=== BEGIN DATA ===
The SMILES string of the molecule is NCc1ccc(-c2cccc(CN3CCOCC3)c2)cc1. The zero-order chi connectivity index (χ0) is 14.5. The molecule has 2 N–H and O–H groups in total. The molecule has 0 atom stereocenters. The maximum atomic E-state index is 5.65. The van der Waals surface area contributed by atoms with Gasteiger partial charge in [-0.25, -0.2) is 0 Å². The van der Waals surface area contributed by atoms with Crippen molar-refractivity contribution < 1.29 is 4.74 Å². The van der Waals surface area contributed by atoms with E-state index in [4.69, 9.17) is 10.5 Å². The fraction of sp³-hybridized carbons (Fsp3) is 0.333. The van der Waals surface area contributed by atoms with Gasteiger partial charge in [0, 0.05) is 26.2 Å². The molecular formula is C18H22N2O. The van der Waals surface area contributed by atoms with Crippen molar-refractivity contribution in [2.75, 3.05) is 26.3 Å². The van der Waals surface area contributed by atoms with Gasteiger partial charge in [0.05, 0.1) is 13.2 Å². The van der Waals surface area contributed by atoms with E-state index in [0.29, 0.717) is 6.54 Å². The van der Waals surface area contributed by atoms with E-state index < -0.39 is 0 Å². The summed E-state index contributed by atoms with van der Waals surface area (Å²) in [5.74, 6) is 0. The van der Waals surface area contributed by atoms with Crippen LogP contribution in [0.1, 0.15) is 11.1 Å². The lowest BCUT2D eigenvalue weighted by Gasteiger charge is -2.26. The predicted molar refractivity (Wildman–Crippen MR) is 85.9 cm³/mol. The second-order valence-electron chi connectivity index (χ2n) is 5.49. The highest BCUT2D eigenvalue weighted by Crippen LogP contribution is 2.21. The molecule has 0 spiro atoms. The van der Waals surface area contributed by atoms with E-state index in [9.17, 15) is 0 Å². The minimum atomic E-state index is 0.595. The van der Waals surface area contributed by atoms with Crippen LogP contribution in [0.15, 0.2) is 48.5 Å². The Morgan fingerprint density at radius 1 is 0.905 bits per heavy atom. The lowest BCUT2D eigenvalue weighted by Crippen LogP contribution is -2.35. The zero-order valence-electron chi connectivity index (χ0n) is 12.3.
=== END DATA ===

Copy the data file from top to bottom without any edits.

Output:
The SMILES string of the molecule is NCc1ccc(-c2cccc(CN3CCOCC3)c2)cc1. The zero-order chi connectivity index (χ0) is 14.5. The molecule has 2 N–H and O–H groups in total. The molecule has 0 atom stereocenters. The maximum atomic E-state index is 5.65. The van der Waals surface area contributed by atoms with Gasteiger partial charge in [-0.25, -0.2) is 0 Å². The van der Waals surface area contributed by atoms with Crippen molar-refractivity contribution < 1.29 is 4.74 Å². The van der Waals surface area contributed by atoms with E-state index in [4.69, 9.17) is 10.5 Å². The fraction of sp³-hybridized carbons (Fsp3) is 0.333. The van der Waals surface area contributed by atoms with Gasteiger partial charge in [0, 0.05) is 26.2 Å². The molecular formula is C18H22N2O. The van der Waals surface area contributed by atoms with Crippen molar-refractivity contribution in [2.75, 3.05) is 26.3 Å². The van der Waals surface area contributed by atoms with Gasteiger partial charge in [0.05, 0.1) is 13.2 Å². The van der Waals surface area contributed by atoms with E-state index in [0.29, 0.717) is 6.54 Å². The van der Waals surface area contributed by atoms with E-state index < -0.39 is 0 Å². The summed E-state index contributed by atoms with van der Waals surface area (Å²) in [5.74, 6) is 0. The van der Waals surface area contributed by atoms with Crippen LogP contribution in [0.1, 0.15) is 11.1 Å². The lowest BCUT2D eigenvalue weighted by Gasteiger charge is -2.26. The predicted molar refractivity (Wildman–Crippen MR) is 85.9 cm³/mol. The second-order valence-electron chi connectivity index (χ2n) is 5.49. The highest BCUT2D eigenvalue weighted by Crippen LogP contribution is 2.21. The molecule has 0 spiro atoms. The van der Waals surface area contributed by atoms with E-state index in [9.17, 15) is 0 Å². The minimum atomic E-state index is 0.595. The van der Waals surface area contributed by atoms with Crippen LogP contribution in [0.15, 0.2) is 48.5 Å². The Morgan fingerprint density at radius 1 is 0.905 bits per heavy atom. The lowest BCUT2D eigenvalue weighted by Crippen LogP contribution is -2.35. The zero-order valence-electron chi connectivity index (χ0n) is 12.3.